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March 07, 2007

Tackling the Digital Divide

“Google it,” “blogosphere,” “download it” - If you are reading this blog, chances are you are familiar with these terms, use technology on an everyday basis, and know many others with a similar knowledge base.  But what about children in low-income communities with little, if any, access to technology at home?  When trying to close school-readiness and achievement gaps, the impact of the “digital divide” can’t be overlooked.

I consider technological awareness, just like math, literacy, and social readiness, one of my main priorities as a pre-k teacher.  Children also need to understand the function of the Internet and email because of their vital role in communication, education, and jobs in our society.

We are fortunate to have two computers in my room, which children can use to play educational games and explore basic applications like Microsoft Paint.  I set up the activities before choice time each day and introduce them during our tour of the centers in the beginning of the week.  The children can then choose to use the computers during choice time, alone or in pairs.  I have also set up an email account for the class and invite family and friends to send interesting stories, photos, and questions.  We respond as a class using the large “Smart Board” projection screen in our school’s Computer Lab.  Last year, my friend Alex sent pictures of llamas from his trip to Peru, and the students contemplated and answered his question about whether they would want to ride a llama or a horse.

This week we learned about researching online.  The students came up with questions about animals and brought them to the Computer Lab along with clipboards and pencils.  I searched on Google for answers to their questions while the students took notes using drawings and words.

Our first question was, “What do zebras eat?”  We walked through the search engine process and discovered that zebras eat grass.  The students drew the zebra they saw in the photograph and labeled it.  One astute note taker, Aniyah, raised her hand when I scrolled down to the picture past the words and said, “Wait, Ms. Pappas, go back so I can write zebra.”

We also explored bear and bat caves, lions, and dogs. The only disappointing part was when we had to leave, as many of the children wanted to look up additional animals.  We will have to wait until next week.  Luckily, though, their exposure to various uses of technology won’t have to wait because it isn’t available at home.


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The kind of thing you are doing in the classroom is so important, but I also believe teachers need to be part of movement for affordable, high speed internet for all. There is a report at https://speedmatters.org that talks about some terrific initiatives, like one in North Carolina which brings digital networks to 5 public housing projects. This is the kind of thing we all need to get behind if all our children are to be served.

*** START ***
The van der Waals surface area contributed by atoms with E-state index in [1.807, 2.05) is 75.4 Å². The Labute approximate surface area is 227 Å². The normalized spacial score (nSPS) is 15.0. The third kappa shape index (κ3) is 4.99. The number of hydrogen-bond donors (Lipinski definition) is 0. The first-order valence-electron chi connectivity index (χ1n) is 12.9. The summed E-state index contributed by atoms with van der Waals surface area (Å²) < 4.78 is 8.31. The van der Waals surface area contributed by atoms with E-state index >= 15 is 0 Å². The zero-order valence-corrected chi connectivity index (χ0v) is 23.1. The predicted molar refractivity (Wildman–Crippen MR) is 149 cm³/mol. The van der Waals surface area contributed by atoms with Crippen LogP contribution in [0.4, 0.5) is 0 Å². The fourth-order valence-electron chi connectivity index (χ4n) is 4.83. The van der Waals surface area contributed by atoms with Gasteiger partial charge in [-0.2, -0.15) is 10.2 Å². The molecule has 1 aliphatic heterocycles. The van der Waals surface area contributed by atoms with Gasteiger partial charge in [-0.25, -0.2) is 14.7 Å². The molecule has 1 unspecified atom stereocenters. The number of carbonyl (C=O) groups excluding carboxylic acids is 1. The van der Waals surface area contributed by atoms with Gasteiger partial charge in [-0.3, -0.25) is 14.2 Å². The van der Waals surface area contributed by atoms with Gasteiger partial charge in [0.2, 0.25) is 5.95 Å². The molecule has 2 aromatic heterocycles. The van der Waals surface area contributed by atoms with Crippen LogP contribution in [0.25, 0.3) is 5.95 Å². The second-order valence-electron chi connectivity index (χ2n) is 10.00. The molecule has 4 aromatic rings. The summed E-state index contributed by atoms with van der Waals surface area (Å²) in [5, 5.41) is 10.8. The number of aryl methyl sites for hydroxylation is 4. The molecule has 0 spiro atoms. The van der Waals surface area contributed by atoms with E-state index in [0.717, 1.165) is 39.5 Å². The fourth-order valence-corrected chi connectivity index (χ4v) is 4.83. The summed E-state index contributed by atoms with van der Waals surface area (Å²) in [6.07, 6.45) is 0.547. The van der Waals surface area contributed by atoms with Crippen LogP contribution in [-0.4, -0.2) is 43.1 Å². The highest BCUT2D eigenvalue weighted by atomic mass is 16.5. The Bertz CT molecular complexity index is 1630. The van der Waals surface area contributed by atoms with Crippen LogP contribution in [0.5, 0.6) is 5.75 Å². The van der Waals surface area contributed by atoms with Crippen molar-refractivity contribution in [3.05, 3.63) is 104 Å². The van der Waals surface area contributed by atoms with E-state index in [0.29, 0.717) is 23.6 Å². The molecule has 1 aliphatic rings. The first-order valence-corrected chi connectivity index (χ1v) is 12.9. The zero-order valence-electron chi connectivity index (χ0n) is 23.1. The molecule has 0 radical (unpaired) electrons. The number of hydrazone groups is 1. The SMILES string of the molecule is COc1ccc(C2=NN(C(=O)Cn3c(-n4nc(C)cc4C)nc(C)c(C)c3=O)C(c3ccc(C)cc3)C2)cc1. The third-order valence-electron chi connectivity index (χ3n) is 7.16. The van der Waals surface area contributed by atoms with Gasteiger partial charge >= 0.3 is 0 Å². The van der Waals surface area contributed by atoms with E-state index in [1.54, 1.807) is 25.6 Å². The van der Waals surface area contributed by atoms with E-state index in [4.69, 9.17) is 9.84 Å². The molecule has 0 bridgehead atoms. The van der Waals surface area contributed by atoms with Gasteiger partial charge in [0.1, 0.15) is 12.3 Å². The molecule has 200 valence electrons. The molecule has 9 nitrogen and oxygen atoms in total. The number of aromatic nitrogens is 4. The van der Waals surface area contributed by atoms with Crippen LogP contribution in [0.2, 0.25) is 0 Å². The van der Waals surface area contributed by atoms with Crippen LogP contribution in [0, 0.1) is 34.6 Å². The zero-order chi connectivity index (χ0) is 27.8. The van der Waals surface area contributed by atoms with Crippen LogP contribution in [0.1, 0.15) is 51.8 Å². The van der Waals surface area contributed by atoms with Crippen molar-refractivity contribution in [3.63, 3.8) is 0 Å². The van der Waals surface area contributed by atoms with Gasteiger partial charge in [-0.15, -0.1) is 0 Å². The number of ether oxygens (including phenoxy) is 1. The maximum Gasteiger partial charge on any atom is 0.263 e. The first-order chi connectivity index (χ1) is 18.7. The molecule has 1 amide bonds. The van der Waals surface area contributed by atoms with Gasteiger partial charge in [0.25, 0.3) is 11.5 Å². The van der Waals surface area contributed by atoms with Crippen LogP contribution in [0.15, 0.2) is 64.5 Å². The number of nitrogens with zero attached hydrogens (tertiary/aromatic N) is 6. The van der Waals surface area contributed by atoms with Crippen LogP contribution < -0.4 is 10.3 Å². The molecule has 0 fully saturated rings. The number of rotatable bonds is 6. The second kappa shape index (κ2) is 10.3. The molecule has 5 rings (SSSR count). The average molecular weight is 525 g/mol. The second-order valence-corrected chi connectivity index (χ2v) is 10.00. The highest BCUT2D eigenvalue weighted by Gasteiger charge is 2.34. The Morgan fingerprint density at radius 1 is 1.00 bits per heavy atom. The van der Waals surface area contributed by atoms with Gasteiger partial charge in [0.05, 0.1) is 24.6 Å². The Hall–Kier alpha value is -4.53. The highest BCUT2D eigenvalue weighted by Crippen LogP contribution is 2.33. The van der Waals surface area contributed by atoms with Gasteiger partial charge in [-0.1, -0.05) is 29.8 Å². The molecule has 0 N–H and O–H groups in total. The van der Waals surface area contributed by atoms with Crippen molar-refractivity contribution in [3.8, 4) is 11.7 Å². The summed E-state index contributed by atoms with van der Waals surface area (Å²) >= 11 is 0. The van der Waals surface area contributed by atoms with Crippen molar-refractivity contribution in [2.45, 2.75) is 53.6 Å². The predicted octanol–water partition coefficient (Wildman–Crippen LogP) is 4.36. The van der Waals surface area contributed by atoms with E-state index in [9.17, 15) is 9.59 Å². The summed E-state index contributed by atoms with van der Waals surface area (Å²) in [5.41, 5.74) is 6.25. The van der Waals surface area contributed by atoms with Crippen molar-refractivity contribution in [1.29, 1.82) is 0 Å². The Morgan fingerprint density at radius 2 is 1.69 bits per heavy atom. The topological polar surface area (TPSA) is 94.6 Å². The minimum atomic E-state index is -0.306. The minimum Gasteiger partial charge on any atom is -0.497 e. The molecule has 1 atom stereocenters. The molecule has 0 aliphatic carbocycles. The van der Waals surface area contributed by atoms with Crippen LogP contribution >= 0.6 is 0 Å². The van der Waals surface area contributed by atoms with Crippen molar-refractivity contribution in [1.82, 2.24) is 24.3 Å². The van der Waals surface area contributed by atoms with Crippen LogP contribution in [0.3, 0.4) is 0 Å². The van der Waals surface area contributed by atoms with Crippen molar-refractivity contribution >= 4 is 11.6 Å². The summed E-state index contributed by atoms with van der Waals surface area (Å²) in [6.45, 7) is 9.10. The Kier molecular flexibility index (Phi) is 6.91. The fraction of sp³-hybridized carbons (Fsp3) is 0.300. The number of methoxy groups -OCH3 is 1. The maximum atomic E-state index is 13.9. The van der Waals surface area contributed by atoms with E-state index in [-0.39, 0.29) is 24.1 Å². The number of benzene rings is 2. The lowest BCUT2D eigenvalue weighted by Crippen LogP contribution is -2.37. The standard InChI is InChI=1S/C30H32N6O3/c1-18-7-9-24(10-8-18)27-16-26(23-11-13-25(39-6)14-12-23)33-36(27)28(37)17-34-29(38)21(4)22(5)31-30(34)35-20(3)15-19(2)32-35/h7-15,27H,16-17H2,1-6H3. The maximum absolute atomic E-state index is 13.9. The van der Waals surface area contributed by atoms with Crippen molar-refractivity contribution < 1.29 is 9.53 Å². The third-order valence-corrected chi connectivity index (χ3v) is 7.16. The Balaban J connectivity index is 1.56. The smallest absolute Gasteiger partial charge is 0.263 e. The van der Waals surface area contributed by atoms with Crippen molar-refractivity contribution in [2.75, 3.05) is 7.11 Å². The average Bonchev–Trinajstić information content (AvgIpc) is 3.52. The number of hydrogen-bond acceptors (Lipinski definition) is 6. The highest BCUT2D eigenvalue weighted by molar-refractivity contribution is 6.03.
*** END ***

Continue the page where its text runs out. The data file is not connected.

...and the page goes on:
Thanks for sharing the report Laura. I look forward to reading about the programs and hopefully getting something started in my area.


Hi Sophia,
I have some friends who rteach in the Kansas City, MO school system. They have adopted Curiosity Corner in their Early Childhood Centers (and Success Fro All in the elementary grades). They feel the same way as you about the program. It doesn't reallt get to high level thinking questions, doesn't address the needs of kids in individual classrooms. etc. They were using a more constructivist approach, trying to do a lot of things from Reggio Emilia. They are EXTREMELY unhappy and feel that they are actually hurting the children with this program. What happened in your school that allowed you too get rid of the program? I know from my reseach that Atlanta schools are using it. These teachers would like to drop the progrram. Any advice you could give me to pass on to them would be very helpful! COngratulations to you for getting out of Curiosity corner and in to something better.
Jeannette Kowalewski
Kindergarten teacher

Sorry Sophia,
I meant to say after I read your curriculum piece. It is late, I'm tires. Have a nice tomorrow.


Thanks for the comment. Unfortunately, my efforts did not play a role in the decision to switch our curriculum from Curiosity Corner to Creative Curriculum. I am not sure how they do it in other districts, but in ours, the Office of Early Childhood (OEC) decided to make the entire district Creative Curriculum. I think each school or center used to have a choice, but then the OEC made it uniform. We also had about four choices handed down from the state.

Your comment, though, raises some interesting questions about curriculum choices: Who should make them? Who should decide from which curricula those people choose? What role should teachers, administrators, parents, and even students play? (Not to say that a four year old would sit on a district or state run committee, but, using data about level of engagement and progress with various curricula, students in a sense "have a say.")

I hope our dialogue invites more discussion on the topic.


I'm a pre-k teacher in Georgia. I love your blog and would love to add it to a link on my blog at https://kari.edublogs.org/. You are so insightful and an inspiration to all pre-k teachers!


Thanks for your kind words. I look forward to reading and commenting on your blog. I am at school now, but I will do it later from home.

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